Graph: Proportion of Overweight People by Sex


In 2012–13, Aboriginal and Torres Strait Islander females had higher obesity rates than males in all age groups from 18 years onwards, however the only statistically significant differences between male and female rates were for people in the 25–34 and 45–54 year age groups (7 percentage points and 13 percentage points, respectively).

PROPORTION OF OBESE PEOPLE BY SEX, Aboriginal and Torres Strait Islander people—2012–13
Graph: Proportion of Obese People by Sex

Combined overweight/obesity rates for Aboriginal and Torres Strait Islander people aged 15 years and over were significantly higher in non-remote areas than in remote areas (67% compared with 62%), mainly due to higher obesity rates in non-remote areas (38% compared with 34%).

HOW DO THESE RATES COMPARE WITH THE RATES FOR NON-INDIGENOUS PEOPLE?

Children aged 2-14 years

The proportion of Aboriginal and Torres Strait Islander children aged 2–14 years who were overweight/obese was higher than the rate for non-Indigenous children (rate ratio of 1.2). This was mainly due to higher obesity rates for Aboriginal and Torres Strait Islander boys (10% compared with 6%) and girls (11% compared with 7%). Aboriginal and Torres Strait Islander girls aged 5–9 years were almost twice as likely as non-Indigenous girls to be obese (13% compared with 7%). Obesity rates for Aboriginal and Torres Strait Islander boys and girls aged 10–14 years were also higher than the comparable rates for non-Indigenous boys (13% compared with 6%) and girls (11% compared with 7%).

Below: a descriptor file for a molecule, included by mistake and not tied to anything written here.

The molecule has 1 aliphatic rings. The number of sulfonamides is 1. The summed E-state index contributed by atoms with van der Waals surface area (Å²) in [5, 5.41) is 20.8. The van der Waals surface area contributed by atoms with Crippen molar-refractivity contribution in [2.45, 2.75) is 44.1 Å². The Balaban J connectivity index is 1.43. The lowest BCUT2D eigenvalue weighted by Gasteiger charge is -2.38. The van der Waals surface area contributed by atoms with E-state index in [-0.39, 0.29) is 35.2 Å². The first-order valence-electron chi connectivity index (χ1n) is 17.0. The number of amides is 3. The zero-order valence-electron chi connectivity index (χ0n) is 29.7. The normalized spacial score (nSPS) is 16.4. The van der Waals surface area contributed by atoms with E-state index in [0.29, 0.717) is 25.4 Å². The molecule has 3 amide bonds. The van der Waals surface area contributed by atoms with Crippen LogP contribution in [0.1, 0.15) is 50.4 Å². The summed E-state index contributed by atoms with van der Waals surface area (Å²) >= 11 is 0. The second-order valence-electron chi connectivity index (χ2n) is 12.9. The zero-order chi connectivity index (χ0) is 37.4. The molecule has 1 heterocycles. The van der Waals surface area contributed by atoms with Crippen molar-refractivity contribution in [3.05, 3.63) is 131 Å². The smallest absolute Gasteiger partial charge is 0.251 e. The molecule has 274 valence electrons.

OVERWEIGHT AND OBESE CHILDREN(a), by Indigenous status—2012–13
Graph: Overweight and Obese Children by Indigenous status


People aged 15 years and over

After adjusting for differences in age structure between the two populations, the combined overweight/obesity rate for Aboriginal and Torres Strait Islander people aged 15 years and over was higher than the comparable rate for non-Indigenous people (rate ratio of 1.2). This is due to higher obesity rates for Aboriginal and Torres Strait Islander males and females in almost every age group. Overall, after adjusting for differences in the age structure of the two populations, Aboriginal and Torres Strait Islander people were 1.6 times as likely as non-Indigenous people to be obese (rate ratio of 1.4 for males and 1.7 for females).

Graph Image for Obese Males, by Indigenous status and age, 2012-13

Footnote(s): (a) Difference between rate for Aboriginal and Torres Strait Islander and non-Indigenous males is not statistically significant.

Source(s): 2012-13 Australian Aboriginal and Torres Strait Islander Health Survey, 2011-12 Australian Health Survey



Graph Image for Obese Females, by Indigenous status and age, 2012-13

Footnote(s): (a) Difference between Aboriginal and Torres Strait Islander and non-Indigenous females is not statistically significant.

Source(s): 2012-13 Australian Aboriginal and Torres Strait Islander Health Survey, 2011-12 Australian Health Survey